A number of factors during the pandemic made it less likely that infants received their recommended vaccinations in the first months of their lives, a new study reveals.
The factors include negative impacts from the pandemic during pregnancy, health care experiences, and reports of discrimination.
The study serves as an indicator that a focus on vulnerable pregnant women, especially during a public health crisis, may help to promote infant vaccination.
“Early infant vaccination is one of the strongest predictors of future vaccination,” says Heidi Preis, principal investigator, research scientist in the psychology department, and assistant professor of research in the department of obstetrics, gynecology, and reproductive medicine at the Renaissance School of Medicine at Stony Brook University.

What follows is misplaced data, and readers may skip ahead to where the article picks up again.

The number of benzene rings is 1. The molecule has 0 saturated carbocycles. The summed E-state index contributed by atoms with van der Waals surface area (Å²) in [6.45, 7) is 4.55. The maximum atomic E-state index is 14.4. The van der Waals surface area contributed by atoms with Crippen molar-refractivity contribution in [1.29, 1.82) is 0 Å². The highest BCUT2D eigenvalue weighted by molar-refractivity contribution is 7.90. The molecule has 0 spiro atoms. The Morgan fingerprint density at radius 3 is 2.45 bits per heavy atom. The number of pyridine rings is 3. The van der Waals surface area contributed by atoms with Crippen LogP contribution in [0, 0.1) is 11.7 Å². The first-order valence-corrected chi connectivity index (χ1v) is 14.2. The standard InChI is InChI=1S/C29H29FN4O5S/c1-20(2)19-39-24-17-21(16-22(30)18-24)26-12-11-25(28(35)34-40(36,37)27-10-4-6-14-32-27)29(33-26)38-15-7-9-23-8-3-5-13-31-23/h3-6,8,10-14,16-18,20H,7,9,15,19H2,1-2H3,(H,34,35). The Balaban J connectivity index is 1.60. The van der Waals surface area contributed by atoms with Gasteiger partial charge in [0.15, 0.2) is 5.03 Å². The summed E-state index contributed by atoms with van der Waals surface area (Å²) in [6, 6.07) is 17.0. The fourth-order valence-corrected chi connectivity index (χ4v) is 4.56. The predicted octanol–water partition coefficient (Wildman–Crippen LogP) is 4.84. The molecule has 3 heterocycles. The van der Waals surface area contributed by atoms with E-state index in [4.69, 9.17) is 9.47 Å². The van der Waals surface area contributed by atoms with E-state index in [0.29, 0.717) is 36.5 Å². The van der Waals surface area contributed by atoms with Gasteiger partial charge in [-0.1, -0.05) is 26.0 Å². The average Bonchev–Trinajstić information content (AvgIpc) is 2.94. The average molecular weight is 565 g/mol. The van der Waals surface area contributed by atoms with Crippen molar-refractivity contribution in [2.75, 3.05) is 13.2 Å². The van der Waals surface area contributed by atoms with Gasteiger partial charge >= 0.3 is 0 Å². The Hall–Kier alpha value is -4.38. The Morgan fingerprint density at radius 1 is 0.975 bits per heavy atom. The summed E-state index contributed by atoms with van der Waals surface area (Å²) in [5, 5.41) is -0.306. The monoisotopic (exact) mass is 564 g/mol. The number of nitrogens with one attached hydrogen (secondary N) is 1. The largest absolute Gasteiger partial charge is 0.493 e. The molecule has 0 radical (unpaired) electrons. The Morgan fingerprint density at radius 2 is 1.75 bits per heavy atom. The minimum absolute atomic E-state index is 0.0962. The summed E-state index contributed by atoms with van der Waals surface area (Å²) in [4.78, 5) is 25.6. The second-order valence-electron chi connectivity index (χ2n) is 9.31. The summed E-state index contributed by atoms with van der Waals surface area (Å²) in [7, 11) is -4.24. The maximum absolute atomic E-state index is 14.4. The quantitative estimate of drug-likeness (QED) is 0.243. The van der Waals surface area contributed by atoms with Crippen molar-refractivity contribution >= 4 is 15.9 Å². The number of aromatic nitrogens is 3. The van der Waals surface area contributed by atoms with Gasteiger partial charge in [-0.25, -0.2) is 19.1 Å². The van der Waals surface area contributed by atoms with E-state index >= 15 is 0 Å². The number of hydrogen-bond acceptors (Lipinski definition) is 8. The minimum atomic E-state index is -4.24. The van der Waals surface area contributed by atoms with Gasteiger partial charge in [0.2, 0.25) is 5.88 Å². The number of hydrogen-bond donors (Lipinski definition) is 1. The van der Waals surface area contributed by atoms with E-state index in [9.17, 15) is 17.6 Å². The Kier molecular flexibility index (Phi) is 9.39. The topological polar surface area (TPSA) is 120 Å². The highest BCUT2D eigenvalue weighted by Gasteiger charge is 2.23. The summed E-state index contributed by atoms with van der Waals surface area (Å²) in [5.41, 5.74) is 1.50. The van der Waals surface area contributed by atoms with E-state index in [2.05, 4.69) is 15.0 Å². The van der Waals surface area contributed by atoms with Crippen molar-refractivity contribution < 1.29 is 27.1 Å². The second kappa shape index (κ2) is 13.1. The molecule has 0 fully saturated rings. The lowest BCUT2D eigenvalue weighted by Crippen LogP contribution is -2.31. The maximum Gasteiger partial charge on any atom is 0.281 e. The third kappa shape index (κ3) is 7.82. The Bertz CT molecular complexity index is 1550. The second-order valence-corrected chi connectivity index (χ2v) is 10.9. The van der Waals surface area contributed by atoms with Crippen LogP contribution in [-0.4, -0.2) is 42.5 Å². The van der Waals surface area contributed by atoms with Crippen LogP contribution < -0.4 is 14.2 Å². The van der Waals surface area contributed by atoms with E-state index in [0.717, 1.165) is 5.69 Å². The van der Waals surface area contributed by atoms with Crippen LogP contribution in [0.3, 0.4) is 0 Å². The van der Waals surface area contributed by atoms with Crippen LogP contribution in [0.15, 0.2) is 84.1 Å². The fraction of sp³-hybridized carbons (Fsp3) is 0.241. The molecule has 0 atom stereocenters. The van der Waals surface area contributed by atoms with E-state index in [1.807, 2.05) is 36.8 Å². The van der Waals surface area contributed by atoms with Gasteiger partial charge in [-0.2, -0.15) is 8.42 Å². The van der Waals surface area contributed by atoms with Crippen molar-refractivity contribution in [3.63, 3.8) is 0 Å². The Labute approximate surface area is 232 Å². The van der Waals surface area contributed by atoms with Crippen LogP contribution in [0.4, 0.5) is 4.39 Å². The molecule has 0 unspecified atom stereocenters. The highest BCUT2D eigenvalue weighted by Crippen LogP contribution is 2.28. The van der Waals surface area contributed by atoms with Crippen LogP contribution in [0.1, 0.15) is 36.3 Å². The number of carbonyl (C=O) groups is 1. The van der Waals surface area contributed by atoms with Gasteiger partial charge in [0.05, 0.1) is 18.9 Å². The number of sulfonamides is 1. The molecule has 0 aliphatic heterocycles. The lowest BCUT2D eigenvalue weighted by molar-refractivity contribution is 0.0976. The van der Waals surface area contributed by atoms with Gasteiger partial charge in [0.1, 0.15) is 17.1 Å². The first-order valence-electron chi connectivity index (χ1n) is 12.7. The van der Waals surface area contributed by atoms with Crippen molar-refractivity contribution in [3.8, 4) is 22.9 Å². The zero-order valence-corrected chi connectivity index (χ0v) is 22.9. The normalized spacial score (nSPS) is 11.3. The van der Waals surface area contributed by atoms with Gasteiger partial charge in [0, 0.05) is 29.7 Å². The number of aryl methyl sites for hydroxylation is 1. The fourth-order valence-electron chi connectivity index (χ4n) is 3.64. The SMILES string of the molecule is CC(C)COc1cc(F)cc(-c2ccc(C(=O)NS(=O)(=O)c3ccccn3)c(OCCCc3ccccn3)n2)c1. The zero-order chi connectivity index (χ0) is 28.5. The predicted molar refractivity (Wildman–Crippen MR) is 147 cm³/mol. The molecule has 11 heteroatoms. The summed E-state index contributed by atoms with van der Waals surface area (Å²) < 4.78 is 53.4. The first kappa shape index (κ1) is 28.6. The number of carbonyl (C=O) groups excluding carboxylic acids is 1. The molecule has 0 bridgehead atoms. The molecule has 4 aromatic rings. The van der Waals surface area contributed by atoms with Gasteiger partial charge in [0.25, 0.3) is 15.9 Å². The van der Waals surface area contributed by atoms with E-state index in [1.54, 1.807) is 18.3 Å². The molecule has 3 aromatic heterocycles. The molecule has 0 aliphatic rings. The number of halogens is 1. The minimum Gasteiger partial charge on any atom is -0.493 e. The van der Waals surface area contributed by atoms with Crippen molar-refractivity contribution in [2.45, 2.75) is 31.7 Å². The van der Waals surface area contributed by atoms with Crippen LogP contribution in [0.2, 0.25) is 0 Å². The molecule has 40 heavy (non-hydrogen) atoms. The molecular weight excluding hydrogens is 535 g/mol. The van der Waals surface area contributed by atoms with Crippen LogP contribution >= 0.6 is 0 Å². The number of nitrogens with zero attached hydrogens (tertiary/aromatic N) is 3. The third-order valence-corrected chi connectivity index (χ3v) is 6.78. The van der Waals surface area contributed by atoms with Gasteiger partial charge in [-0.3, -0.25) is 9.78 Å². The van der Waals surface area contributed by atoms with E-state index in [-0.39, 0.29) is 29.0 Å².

“Infant vaccination declined during the pandemic onset and continues to be a concern as the spread of misinformation has led some parents to become vaccine hesitant. This is one reason we need to continue educating families about the importance of infant vaccination.”
Read the full article about infant vaccination by Gregory Filiano at Futurity.
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